Is there another way?
I believe there is, and I've had my eyes opened in the last few years by talking to many other crafters who share my ideals. You see, there is the possibility of turning the whole thing around where it's the crafters who drive the process instead of the financiers and business folk. If you can get a trusted group of people together who are experienced, team-oriented, talented, and interested in working on challenging projects then you can create a system that non-technical people can turn to when they have a great idea.
I call it the Generator System.
The traditional incubator requires a team to come up with a business idea and a plan for its development. That team then spends weeks or months generating a full product and the scaffolding for a business to support development moving forward. A Generator System changes the configuration to expedite the process of determining if an idea is marketable.
First, a group of trusted crafters is assembled who are experienced in generating MVPs (minimally viable products) in as little as one weekend. They know how to strip down an idea to the bare essentials needed to produce something that can be shown to customers and provides the most value.
This is the most difficult part for many reason I've already mentioned. Finding veteran crafters who are willing to dedicate time away from their family and friends to build this team will be challenging to say the least.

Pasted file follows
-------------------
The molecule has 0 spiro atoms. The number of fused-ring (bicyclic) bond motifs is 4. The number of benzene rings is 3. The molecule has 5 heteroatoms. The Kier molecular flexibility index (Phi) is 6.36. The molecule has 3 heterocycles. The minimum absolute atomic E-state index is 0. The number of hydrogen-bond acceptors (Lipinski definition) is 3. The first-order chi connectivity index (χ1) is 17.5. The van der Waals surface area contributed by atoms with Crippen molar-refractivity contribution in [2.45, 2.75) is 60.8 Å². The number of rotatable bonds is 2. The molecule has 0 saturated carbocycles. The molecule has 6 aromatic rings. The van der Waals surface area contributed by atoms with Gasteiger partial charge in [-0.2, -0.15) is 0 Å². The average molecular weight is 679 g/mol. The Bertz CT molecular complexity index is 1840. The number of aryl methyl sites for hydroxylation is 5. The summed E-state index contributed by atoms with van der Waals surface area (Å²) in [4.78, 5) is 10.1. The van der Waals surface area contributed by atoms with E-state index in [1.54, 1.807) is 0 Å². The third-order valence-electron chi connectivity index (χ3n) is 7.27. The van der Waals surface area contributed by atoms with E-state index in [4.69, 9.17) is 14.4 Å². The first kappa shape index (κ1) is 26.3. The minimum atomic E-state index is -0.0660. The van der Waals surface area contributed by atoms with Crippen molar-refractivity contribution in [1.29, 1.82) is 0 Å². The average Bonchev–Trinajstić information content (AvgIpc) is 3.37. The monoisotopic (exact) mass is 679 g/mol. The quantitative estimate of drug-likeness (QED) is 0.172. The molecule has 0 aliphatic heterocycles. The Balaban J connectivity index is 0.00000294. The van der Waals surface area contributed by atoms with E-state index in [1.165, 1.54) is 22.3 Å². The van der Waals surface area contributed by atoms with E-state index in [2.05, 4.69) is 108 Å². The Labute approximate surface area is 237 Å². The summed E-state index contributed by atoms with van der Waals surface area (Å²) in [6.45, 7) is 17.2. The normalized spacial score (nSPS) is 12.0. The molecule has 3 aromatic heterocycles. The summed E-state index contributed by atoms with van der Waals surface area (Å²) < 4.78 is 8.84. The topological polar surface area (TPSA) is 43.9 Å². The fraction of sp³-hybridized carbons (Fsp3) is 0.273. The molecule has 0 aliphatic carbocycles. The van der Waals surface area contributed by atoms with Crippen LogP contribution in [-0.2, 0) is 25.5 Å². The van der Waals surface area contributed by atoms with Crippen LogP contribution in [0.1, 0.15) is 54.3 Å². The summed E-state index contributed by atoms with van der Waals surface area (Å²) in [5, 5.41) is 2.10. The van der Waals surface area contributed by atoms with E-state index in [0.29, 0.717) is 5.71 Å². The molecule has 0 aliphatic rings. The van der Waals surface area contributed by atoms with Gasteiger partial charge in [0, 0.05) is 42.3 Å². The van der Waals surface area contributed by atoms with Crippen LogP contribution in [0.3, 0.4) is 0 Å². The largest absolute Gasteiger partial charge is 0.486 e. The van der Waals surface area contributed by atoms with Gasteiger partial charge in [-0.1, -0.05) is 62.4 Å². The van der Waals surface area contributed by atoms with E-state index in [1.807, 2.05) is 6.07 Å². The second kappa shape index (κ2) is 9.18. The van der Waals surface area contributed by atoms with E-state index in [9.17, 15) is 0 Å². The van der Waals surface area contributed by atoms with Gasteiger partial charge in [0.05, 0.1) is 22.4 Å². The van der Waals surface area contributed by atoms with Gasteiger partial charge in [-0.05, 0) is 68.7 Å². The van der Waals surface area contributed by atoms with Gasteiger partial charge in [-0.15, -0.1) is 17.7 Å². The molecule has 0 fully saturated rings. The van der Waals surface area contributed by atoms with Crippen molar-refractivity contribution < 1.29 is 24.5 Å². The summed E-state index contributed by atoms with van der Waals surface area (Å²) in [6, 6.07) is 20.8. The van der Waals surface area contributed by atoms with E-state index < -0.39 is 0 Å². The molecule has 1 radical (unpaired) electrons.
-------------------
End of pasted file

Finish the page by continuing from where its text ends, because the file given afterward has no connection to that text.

Anyone with an idea for a product or service approaches the team with an idea. Everyone on the team is given the opportunity to work on the project if it interests them and they currently have time for it. There would be clear guidelines about equity in the final product that the original idea owner would need to agree to.
A short discovery phase would happen next where the originator and the generators would filter the idea down to MVP scale. At the same time, the business lead would provide feedback on how the product could be marketed and sold.
Then the crafting phase would begin. Using the fastest prototyping tools at their disposal, the crafting team would build the MVP and present it to the originator and the business lead. Architecture, and best practices are not concerns during this phase as the most important factor is building the features that will attract customers.
Lastly, the business lead would execute the plan to market and finance the product. Again, crafters are not good at this in general because we are specialized in being builders, not sellers, and the world needs both to build a successful product and business.
Now, I currently have no plans to build a team like this, but I know a few people in the community who are. You see, I have fallen prey to many of the reasons for not contributing. I've missed meetings because of family commitments, I've missed lunches because a meeting at Lonely Planet ran late, I've had to decline brainstorming sessions because it conflicted with a personal plan.
These things just add up, and to be honest, I don't have the answer on how to get around it. However, that doesn't mean there's not an answer, and I think that a community of like-minded, creative people can solve it.